UAB is undertaking a new study to determine whether or not hookworm and related intestinal parasites are present in parts of Alabama's Black Belt. The study, which is funded by the Centers for Disease Control and Prevention, will take place in Wilcox and Perry counties and has started participant recruitment.
Hookworm, an intestinal parasite of humans, was once widespread in the United States, particularly in the Southeast. According to the CDC, improvements in living conditions have greatly reduced hookworm infections. Today, it is most commonly found in warm, moist climates in developing nations in South America, South Asia and Southeast Asia.
However, environmental and wastewater disposal issues in areas of Alabama's Black Belt, have created conditions that support the persistence of these infections.
"Our interest in this project stems from local concerns about health issues in children related to inadequate infrastructure in some of Alabama's rural communities," said Claudette Poole, MD, a pediatrician who specializes in infectious diseases at UAB.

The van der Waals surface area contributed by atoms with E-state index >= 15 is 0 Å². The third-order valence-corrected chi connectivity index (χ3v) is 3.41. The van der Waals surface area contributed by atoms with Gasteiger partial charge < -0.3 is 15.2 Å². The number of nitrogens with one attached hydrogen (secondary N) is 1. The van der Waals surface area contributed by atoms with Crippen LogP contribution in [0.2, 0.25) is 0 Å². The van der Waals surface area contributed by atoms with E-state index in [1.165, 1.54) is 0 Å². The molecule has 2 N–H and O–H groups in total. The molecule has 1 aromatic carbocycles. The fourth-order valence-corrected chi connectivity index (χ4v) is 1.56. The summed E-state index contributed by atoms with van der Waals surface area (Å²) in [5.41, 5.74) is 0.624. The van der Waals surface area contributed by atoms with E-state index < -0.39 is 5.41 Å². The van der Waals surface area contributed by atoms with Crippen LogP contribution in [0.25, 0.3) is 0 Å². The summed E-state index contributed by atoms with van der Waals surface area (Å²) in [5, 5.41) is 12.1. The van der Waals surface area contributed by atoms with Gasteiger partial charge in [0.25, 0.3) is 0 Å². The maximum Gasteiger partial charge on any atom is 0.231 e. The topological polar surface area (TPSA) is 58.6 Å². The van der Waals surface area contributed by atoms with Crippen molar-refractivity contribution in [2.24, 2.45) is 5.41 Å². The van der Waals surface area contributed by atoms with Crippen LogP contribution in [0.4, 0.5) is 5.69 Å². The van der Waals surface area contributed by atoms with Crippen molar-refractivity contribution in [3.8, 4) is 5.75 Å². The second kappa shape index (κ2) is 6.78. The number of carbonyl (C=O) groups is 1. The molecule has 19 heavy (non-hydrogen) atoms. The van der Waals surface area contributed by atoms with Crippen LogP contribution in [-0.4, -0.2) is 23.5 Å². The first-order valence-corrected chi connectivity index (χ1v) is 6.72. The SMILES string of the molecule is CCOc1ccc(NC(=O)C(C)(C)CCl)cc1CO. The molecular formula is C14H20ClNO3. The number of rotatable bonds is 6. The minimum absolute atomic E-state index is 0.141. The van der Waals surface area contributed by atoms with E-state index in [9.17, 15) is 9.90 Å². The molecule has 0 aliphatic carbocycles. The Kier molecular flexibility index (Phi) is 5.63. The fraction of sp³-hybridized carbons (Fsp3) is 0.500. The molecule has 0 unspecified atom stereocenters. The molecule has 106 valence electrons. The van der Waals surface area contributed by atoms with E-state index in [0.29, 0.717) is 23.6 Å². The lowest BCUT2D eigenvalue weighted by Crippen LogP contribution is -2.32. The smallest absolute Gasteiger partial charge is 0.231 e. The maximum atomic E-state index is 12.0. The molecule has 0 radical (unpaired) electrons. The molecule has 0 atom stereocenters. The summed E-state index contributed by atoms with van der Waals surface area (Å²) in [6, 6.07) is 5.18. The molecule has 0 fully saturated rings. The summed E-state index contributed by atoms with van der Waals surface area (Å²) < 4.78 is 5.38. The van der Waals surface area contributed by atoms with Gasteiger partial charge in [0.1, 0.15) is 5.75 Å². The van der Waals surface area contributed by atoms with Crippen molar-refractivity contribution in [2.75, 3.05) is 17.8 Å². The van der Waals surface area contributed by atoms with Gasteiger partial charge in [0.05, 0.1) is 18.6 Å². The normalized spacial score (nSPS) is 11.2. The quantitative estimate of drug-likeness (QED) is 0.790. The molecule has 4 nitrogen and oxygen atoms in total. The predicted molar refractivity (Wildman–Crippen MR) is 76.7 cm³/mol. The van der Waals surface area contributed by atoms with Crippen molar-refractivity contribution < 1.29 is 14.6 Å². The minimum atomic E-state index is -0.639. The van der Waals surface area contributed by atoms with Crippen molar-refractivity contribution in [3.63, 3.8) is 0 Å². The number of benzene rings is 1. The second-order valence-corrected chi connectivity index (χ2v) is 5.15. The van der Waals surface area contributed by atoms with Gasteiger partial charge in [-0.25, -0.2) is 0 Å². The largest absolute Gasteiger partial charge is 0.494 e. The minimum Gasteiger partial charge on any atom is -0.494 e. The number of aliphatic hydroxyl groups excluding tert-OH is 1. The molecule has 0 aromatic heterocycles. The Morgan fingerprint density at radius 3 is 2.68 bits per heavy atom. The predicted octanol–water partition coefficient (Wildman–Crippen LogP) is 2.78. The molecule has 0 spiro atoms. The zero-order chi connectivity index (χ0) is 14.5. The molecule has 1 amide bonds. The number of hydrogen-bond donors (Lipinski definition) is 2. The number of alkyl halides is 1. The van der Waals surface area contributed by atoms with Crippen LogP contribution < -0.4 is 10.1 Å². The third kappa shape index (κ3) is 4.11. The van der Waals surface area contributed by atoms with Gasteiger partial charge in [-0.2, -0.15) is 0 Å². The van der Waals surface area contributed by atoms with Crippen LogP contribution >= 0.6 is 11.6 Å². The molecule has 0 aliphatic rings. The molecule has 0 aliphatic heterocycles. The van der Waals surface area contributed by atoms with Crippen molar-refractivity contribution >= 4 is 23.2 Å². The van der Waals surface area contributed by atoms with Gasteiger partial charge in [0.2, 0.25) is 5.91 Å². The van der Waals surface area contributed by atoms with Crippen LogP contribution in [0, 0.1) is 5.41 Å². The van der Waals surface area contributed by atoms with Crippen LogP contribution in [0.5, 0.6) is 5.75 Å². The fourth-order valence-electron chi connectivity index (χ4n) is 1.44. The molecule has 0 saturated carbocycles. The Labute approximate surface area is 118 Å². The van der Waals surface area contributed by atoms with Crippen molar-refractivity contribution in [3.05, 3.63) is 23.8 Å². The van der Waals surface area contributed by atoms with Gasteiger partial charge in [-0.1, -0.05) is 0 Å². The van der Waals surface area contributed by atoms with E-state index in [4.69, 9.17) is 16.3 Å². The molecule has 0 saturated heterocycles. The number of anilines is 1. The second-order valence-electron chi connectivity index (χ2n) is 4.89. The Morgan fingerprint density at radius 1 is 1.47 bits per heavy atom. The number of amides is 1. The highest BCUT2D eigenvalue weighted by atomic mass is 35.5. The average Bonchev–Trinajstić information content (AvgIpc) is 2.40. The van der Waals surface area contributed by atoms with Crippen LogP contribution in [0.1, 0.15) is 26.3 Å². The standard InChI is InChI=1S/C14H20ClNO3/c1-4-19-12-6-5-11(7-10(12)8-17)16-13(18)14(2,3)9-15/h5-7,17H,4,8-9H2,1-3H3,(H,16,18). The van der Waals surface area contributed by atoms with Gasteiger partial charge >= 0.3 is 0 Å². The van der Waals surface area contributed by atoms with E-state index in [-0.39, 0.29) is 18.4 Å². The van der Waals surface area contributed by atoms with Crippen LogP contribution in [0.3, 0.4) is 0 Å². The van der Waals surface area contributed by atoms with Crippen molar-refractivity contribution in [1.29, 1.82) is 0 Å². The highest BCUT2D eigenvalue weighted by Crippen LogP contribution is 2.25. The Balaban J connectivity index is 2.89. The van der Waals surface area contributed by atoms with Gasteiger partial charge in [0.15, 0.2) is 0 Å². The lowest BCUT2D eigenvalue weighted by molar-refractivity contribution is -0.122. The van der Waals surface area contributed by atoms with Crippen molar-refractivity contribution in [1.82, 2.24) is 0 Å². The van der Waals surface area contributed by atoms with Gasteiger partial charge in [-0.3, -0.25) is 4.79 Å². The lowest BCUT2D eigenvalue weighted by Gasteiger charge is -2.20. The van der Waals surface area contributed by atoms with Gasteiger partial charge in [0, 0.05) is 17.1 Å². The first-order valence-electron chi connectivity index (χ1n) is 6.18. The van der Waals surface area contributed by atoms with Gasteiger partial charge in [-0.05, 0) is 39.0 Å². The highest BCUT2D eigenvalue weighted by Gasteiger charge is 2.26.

To find out whether children are infected with hookworm or other related intestinal parasites, the researchers have hired local community health care workers to collect stool samples from children in each county. The samples will then be delivered to J. Paul Jones Hospital, a partnering hospital of UAB, in Camden, Alabama, where they will be processed and then sent to the CDC and Georgia Institute of Technology for testing that will determine intestinal parasites are present.
Community members have been integral to the inception, design and implementation of this study.
Researchers plan to collect three samples from each child. Families will receive a monetary reward for each collected sample. The first enrollment opportunity will be on December 12 with Bama Kids, a not-for-profit organization.